Part I: This Old House’s Unfinished Basement – A Laundry Room Strike Out
This is the first of a 3-part series entitled “This Old House has Charm but This Old Plumbing Stinks” that explores the struggles of old house plumbing.
Cincinnati’s residential charm is a heritage of stately old brick homes that are the crown jewels in our Queen City. We have one — a 1920’s English Tudor that we love…mostly. If you are in the market for a vintage home (or already have one), below are a few laundry area thoughts to keep in mind.
In a 21st century world, the unfinished basement-with-a-coal-room has a functional appeal of zilch. Our old house laundry area is not designed to handle the load and doing laundry is a vicious cycle (see what I did there?). If our laundry area were a baseball game, it would strike out on all fronts.
Strike 1: Double bay, 4-foot concrete laundry sink. Perfect for a wringer washer, not so much for a modern Maytag. The drain connections are not up to code, and the sink consumes the space needed to arrange our washer/dryer into side-by-side setup. That’s correct – our antique plumbing prevents us from having a side-by-side washer dryer. Ugghhh.
· Foul #1: Electricity Shortfalls. Old houses are notorious for outdated wiring and few power outlets. Our old house basement has 4 walls, 8 outlets and knob-and-tube wiring. The lack of outlets and the wiring makes washer/dryer placement a real challenge. See Strike 2, below.
Strike 2: Clothes dryer hookups are an afterthought. Clothes dryers were invented in 1938, 12+ years after our house was built. As a result, the gas/electric dryer hookups are poorly positioned, at the bottom of the basement steps. Ipso facto, the dryer is poorly positioned, at the bottom of the steps. Talk about tight spaces.
· Foul #2: Old Pipes and leaky vent stacks. According to one home inspector, “Any plumbing from the ’60s or older is on its last legs.” In some cases, a whole-house re-piping may be needed to replace galvanized pipes, corroded and leaking copper vent stacks, and to address other old pipe issues.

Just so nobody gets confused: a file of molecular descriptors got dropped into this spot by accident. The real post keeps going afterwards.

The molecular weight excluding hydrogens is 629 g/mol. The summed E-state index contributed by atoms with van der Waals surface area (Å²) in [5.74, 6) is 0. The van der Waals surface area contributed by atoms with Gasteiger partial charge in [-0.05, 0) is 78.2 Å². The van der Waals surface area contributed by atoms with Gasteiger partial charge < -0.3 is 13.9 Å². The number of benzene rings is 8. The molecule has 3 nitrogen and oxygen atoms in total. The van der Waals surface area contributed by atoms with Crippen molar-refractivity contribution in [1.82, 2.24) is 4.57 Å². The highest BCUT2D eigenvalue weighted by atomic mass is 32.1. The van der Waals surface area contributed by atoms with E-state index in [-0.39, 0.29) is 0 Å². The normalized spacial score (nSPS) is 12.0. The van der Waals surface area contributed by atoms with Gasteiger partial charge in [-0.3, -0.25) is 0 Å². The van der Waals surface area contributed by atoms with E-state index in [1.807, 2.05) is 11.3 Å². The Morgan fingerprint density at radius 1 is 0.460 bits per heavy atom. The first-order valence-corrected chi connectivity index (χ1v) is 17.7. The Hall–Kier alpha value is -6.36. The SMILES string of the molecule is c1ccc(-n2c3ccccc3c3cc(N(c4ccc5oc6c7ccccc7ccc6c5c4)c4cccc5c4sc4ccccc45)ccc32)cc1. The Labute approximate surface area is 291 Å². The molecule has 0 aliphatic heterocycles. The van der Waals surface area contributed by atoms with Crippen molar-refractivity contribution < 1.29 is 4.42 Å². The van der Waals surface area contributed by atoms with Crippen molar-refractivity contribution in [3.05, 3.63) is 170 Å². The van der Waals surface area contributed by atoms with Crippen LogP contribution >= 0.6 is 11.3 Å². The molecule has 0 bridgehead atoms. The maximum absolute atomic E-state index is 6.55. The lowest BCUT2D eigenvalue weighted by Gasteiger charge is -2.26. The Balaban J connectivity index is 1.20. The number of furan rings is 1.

· Foul #3: Rusted floor drains. In an older home, odors coming from basement drains are a sign that the trap has rusted away over the years, allowing sewer gas to escape into your basement.
Strike 3: Very old water heater, improperly vented. Our water heater is over 20 years old and the vent pipe runs up through a small chimney. Inside the chimney, the vent sweats and the moisture is absorbed by our brick, which then encourages some kind of crystalline growth on our brick.
So, What’s the Game Plan for Improvements?
Although our laundry area looks bad in black and white, a few “almost DIY” improvements can be made for a relatively low cost:
The DIY Activities:
• Remove the concrete sink
• Fix the rusted drain with a “floor drain trap seal” kit (we did this and it’s an awesome DIY repair)
• Buy a new water heater that vents directly outside
• Unhook the dryer (NOTE: turn off the gas valve) and move it next to the clothes washer
The Professional Activities (not DIY):
• Move the gas line/electrical connections to a better position
• Install/pressure test the water heater
• Connect the new gas line to the dryer
Water You Waiting For? The professionals at Allied Reddi-Rooter are available evaluate and advise on upgrading your old house plumbing. In cases where the upgrade is a large project, Ray and his team can help prioritize the upgrades to be easier on the wallet. For more information, call (513) 396-5300; and visit our Deals page